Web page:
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Yankees 2021 Roster Report Cards: Andrew Heaney

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The Yankees certainly get an “F” for this deadline acquisition.

New York Yankees v. Chicago White Sox Photo by Daniel Shirey/MLB Photos via Getty Images

After adding two lefty bats, Joey Gallo and Anthony Rizzo, on back-to-back days at the end of July, Brian Cashman made one more move in the minutes before the trade deadline, flipping minor league arms Janson Junk and Elvis Peguero to the Los Angeles Angels for Andrew Heaney.

He wasn’t the big pitching acquisition that fans desired, with his 5.27 ERA with Los Angeles, but his peripherals (e.g., 4.05 FIP, 10.8 K/9, and 90th percentile spin rate) gave some hope that the former first-round pick could provide quality innings down the stretch. At the very least, he was a major league arm, and you can never have too many pitchers. And while that’s true, when he was the New York Yankees, he wasn’t exactly what you would call a major league pitcher.

In fact, in our eyes, Andrew Heaney was the least valuable Yankee of 2021.

Grade: F

2021 Statistics: 12 games (5 starts), 35.2 IP, 7.32 ERA, 6.93 FIP, 9.3 K/9, 2.5 BB/9, -0.6 bWAR, -0.5 fWAR

2022 Contract Status: Free agent

Heaney got off on exactly the wrong foot in pinstripes. With the Yankees in desperate need of starting pitchers, thanks to the fact that every starting pitcher not named Jameson Taillon was either injured or on the COVID list at the start of August, he allowed 15 runs on 15 hits in 15 innings over his first three starts, surrendering eight home runs in the process. This was capped off by an absolute disaster of a start in the Field of Dreams game, forgotten only because Zack Britton blew the save and wasted the Yankees’ four-run ninth that gave them the lead.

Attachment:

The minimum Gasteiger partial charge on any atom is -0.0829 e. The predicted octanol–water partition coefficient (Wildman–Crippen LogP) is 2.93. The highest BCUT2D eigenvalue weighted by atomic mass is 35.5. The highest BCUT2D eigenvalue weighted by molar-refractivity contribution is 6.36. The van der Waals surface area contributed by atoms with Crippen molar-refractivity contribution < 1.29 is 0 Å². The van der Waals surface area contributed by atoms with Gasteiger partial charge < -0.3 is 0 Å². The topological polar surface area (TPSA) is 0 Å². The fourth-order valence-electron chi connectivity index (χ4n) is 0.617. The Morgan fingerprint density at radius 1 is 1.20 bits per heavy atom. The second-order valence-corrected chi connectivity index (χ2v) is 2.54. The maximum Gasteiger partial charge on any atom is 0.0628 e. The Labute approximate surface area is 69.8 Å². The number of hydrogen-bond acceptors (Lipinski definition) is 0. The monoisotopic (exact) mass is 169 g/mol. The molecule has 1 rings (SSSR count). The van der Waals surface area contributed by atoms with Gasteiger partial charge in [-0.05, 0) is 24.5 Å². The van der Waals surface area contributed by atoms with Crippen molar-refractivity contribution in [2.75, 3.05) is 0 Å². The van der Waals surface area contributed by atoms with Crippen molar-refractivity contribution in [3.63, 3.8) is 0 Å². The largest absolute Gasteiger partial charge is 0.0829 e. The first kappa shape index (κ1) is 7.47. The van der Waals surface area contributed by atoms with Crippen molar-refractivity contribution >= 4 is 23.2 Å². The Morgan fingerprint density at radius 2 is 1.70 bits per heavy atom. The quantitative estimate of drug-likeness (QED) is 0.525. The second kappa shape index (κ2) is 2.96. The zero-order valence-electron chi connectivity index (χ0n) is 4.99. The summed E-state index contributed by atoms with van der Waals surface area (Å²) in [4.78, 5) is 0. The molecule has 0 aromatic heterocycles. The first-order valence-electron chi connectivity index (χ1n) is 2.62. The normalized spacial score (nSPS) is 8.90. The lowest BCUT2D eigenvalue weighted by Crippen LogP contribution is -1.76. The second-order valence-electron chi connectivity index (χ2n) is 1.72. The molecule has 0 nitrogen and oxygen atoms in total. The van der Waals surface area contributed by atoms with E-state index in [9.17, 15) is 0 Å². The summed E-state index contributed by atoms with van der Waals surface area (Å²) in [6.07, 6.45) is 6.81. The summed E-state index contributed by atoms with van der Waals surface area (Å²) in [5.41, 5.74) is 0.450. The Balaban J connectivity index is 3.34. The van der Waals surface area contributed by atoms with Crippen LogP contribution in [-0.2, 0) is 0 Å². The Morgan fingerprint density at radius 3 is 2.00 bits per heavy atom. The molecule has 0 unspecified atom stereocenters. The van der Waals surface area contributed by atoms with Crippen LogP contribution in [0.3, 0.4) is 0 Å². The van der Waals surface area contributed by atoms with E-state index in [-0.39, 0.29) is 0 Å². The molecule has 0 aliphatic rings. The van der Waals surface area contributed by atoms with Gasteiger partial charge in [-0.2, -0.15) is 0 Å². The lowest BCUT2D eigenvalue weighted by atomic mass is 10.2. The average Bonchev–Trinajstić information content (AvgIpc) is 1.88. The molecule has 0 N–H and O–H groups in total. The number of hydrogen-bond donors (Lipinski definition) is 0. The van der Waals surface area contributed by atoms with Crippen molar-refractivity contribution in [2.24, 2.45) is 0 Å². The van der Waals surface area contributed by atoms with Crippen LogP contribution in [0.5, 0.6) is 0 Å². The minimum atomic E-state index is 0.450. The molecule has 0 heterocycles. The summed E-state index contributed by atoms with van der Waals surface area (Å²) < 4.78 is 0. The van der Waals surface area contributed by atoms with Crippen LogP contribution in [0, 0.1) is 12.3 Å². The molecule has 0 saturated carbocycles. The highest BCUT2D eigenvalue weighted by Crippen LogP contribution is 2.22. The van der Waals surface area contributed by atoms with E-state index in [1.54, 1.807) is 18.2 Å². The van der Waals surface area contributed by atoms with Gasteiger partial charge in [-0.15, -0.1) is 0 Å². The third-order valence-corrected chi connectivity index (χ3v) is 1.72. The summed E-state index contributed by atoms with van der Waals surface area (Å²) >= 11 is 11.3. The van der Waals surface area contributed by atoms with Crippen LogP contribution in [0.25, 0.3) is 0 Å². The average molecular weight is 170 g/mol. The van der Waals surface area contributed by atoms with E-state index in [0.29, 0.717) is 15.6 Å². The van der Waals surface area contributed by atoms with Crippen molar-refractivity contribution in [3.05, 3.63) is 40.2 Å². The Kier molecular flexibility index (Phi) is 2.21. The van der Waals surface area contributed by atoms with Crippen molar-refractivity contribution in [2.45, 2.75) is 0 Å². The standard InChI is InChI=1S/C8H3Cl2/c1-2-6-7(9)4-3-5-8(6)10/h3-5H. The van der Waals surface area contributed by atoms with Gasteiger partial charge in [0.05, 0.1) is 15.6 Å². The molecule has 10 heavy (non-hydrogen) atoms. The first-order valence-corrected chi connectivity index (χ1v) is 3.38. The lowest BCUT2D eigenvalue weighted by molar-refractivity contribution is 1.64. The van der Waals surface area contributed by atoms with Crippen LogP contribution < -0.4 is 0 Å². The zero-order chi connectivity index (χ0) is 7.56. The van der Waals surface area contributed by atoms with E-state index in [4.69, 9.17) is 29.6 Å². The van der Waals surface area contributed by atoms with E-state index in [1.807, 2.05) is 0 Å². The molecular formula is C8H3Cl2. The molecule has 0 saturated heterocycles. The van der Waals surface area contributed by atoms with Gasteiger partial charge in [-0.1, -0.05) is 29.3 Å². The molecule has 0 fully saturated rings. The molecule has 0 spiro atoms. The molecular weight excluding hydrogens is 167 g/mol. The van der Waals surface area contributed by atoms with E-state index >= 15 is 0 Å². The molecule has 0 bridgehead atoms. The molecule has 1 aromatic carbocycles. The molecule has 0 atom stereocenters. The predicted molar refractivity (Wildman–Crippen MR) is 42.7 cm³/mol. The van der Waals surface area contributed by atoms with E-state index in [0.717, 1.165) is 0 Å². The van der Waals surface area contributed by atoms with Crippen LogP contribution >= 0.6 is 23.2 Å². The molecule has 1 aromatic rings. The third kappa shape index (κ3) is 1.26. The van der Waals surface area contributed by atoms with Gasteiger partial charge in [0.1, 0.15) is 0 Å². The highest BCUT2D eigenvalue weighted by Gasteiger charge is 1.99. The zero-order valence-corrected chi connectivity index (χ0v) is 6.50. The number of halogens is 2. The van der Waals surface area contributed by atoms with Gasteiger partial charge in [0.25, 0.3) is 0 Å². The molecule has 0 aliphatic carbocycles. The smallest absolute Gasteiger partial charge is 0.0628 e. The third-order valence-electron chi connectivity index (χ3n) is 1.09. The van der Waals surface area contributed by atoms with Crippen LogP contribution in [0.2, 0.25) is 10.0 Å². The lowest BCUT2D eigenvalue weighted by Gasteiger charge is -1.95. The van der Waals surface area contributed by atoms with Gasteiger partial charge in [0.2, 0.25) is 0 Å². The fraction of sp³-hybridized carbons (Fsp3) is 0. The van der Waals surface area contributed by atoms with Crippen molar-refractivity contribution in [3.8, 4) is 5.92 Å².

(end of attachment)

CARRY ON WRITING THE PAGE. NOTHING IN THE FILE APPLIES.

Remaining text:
Heaney followed that up with his shining moment in pinstripes, a seven-inning gem against the Boston Red Sox to complete a three-game sweep, in which he allowed just one run on two hits. Even with that start, however, he was absolutely disastrous as a starter for the Yankees, as he turned opposing hitters into Xander Bogaerts (.860 OPS against) en route to a 6.23 ERA (6.86 FIP) that saw him ousted from the rotation after just five starts.

Somehow, Heaney’s stats were even worse in relief. In 9.2 innings, he allowed 11 runs, and batters slashed .391/.408/.761 against him — an OPS more than 100 points better than Bryce Harper and Vladimir Guerrero Jr.! While this can be somewhat misleading — these numbers were inflated in part by one disastrous outing against the Baltimore Orioles in which he gave up four runs while getting only one out — the truth is, a reliever who blows up just as often as he shuts down the opponent’s lineup is not somebody you want to rely on. With Joely Rodríguez and Lucas Luetge already giving the Yankees two solid lefties in the bullpen, he was hardly used in the final weeks of the season. In fact, he did not pitch at all after September 18th, was optioned to the minor leagues on September 29th, and designated for assignment on October 5th, officially electing free agency three days later after passing through waivers.

Hopefully, that’s where his Yankees career ends. In time, he will be (un)fondly remembered as one of the worst trade deadline acquisitions in Yankees history.